Paris, la muse
Radiohead brought me there last Tuesday and I had the pleasure of staying with Mark for three nights. We were among the first to the gig and I was so happy to be there I didn't even mind paying €8 for Heineken. Money doesn't last long in Paris, a flaw I'm willing to overlook for now. The concert was brilliant, probably the best I've seen of them, but I won't go on about that. Back to Paris…
I ran to Jardin des Tuileries just behind the Louvre on Wednesday – the training never stops – and can honestly say it was the most scenic run yet, albeit the most challenging with every pedestrian I met going the same way I was as I was trying to get past. Their left to my right and vice versa ad infinitum. Jaysus, my Latin's improving…
Opposite the Louvre, someone had written on the pedestrian light: "Je suis la muse qui l'ouvre." I am the muse that opens it. It works better in French.
The garden had chairs, lots and lots of chairs, occupied by sun-worshippers stretched out in reverence to that otherworldly giver of life. There were people of all shapes and sizes, all backgrounds, all ages, all reverent and completely relaxed. Kids were playing football to the side, their excited yelps adding to the snatches of French you hear as you pass. It's like the city's song. Traffic tries to stifle it but Paris keeps singing.
The footpaths are flooded with chairs, they're not just in the parks. Chairs almost spill into the streets, catering for the national pastime – sitting and talking, or simply sitting and watching the beautiful people go by, the pretty side of life.
There's also the less pretty side. Paris is home to a lot of homeless, contradictory though that may sound, and you'll often see them stretched out in sleeping bags beside a café or club where oblivious revelers bask in the enjoyment of their own private worlds. Some worlds are better than others.
A sex worker freaked out because some dopey tourist took a photo of her, or her shop. There was a big hullabaloo with both sides yelling for the police until it more or less broke up when a guy who had nothing to do with any of it decided to go in and have a swing at your man. Feelings were running high.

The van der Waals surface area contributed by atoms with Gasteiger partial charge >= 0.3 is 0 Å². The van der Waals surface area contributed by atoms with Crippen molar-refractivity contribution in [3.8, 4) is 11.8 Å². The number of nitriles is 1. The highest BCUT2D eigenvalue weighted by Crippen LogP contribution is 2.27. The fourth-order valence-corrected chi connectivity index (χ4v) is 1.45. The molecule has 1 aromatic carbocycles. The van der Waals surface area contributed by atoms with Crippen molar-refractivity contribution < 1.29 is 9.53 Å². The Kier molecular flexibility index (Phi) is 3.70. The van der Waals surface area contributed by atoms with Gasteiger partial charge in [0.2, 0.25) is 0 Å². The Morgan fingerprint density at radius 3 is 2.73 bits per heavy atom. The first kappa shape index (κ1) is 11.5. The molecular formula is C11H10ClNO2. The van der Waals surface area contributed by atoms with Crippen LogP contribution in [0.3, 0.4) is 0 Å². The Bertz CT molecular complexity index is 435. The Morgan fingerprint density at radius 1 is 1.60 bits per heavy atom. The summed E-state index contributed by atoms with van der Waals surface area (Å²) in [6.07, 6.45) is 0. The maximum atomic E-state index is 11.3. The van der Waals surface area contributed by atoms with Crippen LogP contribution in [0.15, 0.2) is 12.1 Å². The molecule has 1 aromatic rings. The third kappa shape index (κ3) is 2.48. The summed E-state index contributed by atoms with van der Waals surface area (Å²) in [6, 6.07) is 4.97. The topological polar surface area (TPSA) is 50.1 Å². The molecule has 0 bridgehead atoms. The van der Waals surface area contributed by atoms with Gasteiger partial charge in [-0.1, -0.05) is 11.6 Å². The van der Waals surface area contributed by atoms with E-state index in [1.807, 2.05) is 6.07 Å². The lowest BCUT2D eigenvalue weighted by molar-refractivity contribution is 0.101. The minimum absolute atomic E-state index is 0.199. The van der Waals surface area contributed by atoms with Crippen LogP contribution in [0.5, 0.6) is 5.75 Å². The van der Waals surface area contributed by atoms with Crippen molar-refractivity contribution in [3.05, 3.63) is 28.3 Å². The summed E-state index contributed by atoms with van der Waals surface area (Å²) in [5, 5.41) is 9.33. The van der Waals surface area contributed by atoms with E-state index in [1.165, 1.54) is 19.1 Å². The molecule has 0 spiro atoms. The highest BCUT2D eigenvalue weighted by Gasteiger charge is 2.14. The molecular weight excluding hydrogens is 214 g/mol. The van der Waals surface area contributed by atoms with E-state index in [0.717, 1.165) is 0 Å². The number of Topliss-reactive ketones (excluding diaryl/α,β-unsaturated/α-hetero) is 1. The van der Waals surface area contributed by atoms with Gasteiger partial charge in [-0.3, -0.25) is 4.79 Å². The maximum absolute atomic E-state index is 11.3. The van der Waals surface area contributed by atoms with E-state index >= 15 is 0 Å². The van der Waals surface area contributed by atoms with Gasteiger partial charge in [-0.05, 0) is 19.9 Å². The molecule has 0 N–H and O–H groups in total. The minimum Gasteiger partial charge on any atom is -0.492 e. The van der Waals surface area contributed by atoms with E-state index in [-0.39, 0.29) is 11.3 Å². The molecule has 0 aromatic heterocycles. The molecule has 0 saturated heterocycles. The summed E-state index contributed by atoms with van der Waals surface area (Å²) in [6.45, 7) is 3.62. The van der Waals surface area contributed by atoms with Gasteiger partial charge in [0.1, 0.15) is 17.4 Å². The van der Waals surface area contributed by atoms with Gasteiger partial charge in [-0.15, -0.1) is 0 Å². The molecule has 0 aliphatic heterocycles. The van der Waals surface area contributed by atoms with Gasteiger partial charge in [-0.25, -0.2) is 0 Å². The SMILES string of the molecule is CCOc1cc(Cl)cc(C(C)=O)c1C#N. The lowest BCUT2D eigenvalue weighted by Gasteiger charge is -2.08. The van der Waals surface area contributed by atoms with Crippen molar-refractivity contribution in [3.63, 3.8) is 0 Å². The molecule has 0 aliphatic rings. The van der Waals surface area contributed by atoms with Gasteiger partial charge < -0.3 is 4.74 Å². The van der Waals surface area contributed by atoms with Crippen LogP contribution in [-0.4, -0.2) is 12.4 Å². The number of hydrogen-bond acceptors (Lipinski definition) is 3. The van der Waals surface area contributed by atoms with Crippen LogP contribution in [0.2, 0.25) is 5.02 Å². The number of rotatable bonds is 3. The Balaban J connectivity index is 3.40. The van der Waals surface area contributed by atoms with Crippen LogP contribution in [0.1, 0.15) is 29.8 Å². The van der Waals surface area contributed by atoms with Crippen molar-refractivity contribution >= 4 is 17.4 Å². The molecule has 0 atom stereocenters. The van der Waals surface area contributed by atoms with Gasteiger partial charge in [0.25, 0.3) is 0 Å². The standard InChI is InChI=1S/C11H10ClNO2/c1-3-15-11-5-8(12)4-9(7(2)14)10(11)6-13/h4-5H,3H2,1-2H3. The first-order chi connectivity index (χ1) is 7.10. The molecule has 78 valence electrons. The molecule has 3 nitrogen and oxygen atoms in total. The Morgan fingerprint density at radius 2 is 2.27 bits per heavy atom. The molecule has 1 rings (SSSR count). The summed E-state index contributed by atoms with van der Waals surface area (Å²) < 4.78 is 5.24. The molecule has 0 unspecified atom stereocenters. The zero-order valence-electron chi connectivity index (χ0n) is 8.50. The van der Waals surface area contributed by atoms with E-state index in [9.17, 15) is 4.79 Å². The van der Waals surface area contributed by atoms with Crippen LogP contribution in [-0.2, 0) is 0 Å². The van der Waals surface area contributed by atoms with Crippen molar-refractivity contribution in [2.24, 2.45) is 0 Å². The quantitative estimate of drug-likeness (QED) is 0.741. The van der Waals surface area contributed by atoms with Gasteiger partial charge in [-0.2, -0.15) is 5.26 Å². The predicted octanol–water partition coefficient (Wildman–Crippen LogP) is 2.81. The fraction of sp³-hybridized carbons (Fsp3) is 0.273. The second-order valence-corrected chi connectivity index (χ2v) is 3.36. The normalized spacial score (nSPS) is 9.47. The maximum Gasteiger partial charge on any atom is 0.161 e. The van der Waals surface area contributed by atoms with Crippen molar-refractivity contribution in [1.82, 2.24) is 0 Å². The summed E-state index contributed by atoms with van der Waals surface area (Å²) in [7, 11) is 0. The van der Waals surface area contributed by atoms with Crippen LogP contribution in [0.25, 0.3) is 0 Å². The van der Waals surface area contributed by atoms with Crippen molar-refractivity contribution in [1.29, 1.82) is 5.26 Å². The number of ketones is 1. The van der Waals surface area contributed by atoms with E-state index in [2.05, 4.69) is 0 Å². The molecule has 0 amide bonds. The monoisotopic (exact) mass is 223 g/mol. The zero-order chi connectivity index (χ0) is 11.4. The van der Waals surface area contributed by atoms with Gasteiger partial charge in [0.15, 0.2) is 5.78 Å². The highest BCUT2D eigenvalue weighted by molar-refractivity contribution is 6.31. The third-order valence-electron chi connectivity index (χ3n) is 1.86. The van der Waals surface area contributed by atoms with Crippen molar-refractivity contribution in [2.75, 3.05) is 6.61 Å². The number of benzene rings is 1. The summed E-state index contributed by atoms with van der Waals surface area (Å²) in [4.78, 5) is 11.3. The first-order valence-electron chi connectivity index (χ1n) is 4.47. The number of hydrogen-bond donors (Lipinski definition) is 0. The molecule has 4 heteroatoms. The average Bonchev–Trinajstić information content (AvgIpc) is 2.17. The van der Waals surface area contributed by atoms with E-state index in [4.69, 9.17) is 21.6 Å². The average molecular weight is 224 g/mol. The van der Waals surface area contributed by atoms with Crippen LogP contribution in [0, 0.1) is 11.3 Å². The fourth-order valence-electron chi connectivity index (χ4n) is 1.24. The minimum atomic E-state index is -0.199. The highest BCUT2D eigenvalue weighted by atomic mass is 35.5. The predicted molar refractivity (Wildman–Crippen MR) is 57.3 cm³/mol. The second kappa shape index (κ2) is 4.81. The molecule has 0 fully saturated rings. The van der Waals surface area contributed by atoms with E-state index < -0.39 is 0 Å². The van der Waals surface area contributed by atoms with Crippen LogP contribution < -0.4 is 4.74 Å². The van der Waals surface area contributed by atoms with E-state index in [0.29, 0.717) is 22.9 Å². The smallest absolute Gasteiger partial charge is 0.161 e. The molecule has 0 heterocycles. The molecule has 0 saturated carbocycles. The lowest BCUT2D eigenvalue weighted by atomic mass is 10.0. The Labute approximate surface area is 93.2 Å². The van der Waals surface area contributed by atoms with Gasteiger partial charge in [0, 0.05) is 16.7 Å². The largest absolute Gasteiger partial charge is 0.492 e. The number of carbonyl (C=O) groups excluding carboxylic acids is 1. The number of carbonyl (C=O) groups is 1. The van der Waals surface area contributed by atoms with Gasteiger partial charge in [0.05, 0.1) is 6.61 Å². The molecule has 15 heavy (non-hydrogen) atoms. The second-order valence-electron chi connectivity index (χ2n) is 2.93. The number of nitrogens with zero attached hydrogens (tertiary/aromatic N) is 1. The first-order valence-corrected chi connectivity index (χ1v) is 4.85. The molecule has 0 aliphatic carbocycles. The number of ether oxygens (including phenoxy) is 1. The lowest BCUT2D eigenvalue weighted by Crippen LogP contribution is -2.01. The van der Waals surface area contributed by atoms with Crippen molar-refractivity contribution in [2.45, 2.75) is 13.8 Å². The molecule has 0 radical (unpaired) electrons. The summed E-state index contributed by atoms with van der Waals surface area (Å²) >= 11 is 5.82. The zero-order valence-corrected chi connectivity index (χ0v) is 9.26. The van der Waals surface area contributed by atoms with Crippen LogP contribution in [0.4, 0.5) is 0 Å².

There was another incident with a woman chasing another guy who must have stolen something from her. He'd been at my table just before, either offering or looking for something. I guess he was looking. Anyway, she was chasing him up the street, shouting as he was walking away. Two minutes later followed an oldish fellow rolling up his sleeves like a scene from Asterix.
I'd wanted to follow in Beckett's footsteps, literally, but I'd no idea where he'd been so I just walked and walked and walked. No doubt our paths crossed somewhere. I kept walking.
After strolling up to Sacré-Cœur – which is marshaled by soldiers with machine guns now, as are the metro stations thanks to France's self-imposed "state of emergency" (never mind that Brussels too was marshaled by machine gun-toting soldiers before the attacks there) – I took a stroll to République, where I found lots of moving tributes to the victims of the November Paris attacks.
A man with a great big shock of grey hair stood there with his head bowed in front of a load of candles, candles like the ones we left in Berlin. I kept walking, down to the Bataclan, still boarded up and closed for business. I didn't know what to think, just sadness.
One day we ate at a very French place, Chez Paul, where it started with a row between two of the staff, a thin man who was pissed off to be working Saturday, and a huge woman who was explaining that they were all tired. It reached the stage 20 minutes later where the man said they couldn't possibly leave the place in the hands of two other (presumably) incompetent staff.
The woman, who seemed to be doing all she could to prolong the row, eventually came over and took our order and later turned into the star of the show. Two people came in and needed a table for five. Cue consternation until the woman grabbed a chair from another table and stuck it at the end of a table for four. "Ta daa!!"
She teased us for licking our plates clean. "The food was horrible, huh? You should try the desserts, they're really horrible."
In between jokes and hugging babies at another table, she barked orders at the incompetent underlings. She was really running the show. The food was great of course; we left with full and happy bellies.
Nearly all the cafés are jammed with people sitting at little tables, enjoying expensive drinks, and chattering as if their lives depend on. They all look perfect, not a button missing nor stray hair out of place. I was a freak with my uncontrollable mop.
One night there were three girls sitting at the bar sharing a cheese platter, each with a glass of red wine, chatting without a care in the world.
We walked around Pigalle, enjoyed the exotic blend of cultures, found a few Spätis – yes, Paris has Spätis! – though of course they're not as cheap as Berlin's.
I saw an old man wearing a beret with a baguette under his arm near Ile de la Cité, where again I visited my old friends the gargoyles atop Notre Dame. Esmeralda and Quasimodo were there too.
I told Mark I'd like to live in Paris for a while, maybe three months or so. He said that was long enough. Of course Paris has got its problems, but if you like something enough you tend not to see the flaws. And Paris is a muse. I have to go back, I'll go back.